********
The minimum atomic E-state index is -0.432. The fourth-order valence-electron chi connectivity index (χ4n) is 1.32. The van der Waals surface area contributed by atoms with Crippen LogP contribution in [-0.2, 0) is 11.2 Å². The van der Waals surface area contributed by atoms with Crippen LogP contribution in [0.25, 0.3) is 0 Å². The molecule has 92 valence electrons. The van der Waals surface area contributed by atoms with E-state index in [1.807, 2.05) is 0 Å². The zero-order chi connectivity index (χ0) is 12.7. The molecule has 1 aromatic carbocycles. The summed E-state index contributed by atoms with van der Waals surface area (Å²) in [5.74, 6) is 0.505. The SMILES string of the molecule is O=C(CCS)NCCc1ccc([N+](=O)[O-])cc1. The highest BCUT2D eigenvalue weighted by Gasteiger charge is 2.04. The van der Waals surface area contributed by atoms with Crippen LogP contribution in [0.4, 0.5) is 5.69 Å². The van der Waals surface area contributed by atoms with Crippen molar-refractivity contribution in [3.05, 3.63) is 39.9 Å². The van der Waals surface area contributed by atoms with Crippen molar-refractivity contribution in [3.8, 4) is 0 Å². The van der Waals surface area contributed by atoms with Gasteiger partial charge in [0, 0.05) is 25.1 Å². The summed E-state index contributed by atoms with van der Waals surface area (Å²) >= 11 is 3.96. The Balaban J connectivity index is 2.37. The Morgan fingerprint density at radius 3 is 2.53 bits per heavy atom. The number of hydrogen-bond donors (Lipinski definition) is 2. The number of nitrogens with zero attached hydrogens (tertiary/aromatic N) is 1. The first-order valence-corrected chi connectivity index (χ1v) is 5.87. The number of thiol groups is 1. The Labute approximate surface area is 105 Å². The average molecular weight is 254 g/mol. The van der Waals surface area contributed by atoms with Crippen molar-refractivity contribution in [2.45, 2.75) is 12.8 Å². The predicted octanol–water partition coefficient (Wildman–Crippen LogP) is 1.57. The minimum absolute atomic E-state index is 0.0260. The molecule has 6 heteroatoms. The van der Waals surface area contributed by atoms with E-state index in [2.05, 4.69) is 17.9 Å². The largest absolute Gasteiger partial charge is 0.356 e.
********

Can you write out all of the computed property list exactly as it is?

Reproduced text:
The minimum atomic E-state index is -0.432. The fourth-order valence-electron chi connectivity index (χ4n) is 1.32. The van der Waals surface area contributed by atoms with Crippen LogP contribution in [-0.2, 0) is 11.2 Å². The van der Waals surface area contributed by atoms with Crippen LogP contribution in [0.25, 0.3) is 0 Å². The molecule has 92 valence electrons. The van der Waals surface area contributed by atoms with E-state index in [1.807, 2.05) is 0 Å². The zero-order chi connectivity index (χ0) is 12.7. The molecule has 1 aromatic carbocycles. The summed E-state index contributed by atoms with van der Waals surface area (Å²) in [5.74, 6) is 0.505. The SMILES string of the molecule is O=C(CCS)NCCc1ccc([N+](=O)[O-])cc1. The highest BCUT2D eigenvalue weighted by Gasteiger charge is 2.04. The van der Waals surface area contributed by atoms with Crippen LogP contribution in [0.4, 0.5) is 5.69 Å². The van der Waals surface area contributed by atoms with Crippen molar-refractivity contribution in [3.05, 3.63) is 39.9 Å². The van der Waals surface area contributed by atoms with Crippen molar-refractivity contribution in [3.8, 4) is 0 Å². The van der Waals surface area contributed by atoms with Gasteiger partial charge in [0, 0.05) is 25.1 Å². The summed E-state index contributed by atoms with van der Waals surface area (Å²) >= 11 is 3.96. The Balaban J connectivity index is 2.37. The Morgan fingerprint density at radius 3 is 2.53 bits per heavy atom. The number of hydrogen-bond donors (Lipinski definition) is 2. The number of nitrogens with zero attached hydrogens (tertiary/aromatic N) is 1. The first-order valence-corrected chi connectivity index (χ1v) is 5.87. The number of thiol groups is 1. The Labute approximate surface area is 105 Å². The average molecular weight is 254 g/mol. The van der Waals surface area contributed by atoms with Crippen molar-refractivity contribution in [2.45, 2.75) is 12.8 Å². The predicted octanol–water partition coefficient (Wildman–Crippen LogP) is 1.57. The minimum absolute atomic E-state index is 0.0260. The molecule has 6 heteroatoms. The van der Waals surface area contributed by atoms with E-state index in [2.05, 4.69) is 17.9 Å². The largest absolute Gasteiger partial charge is 0.356 e.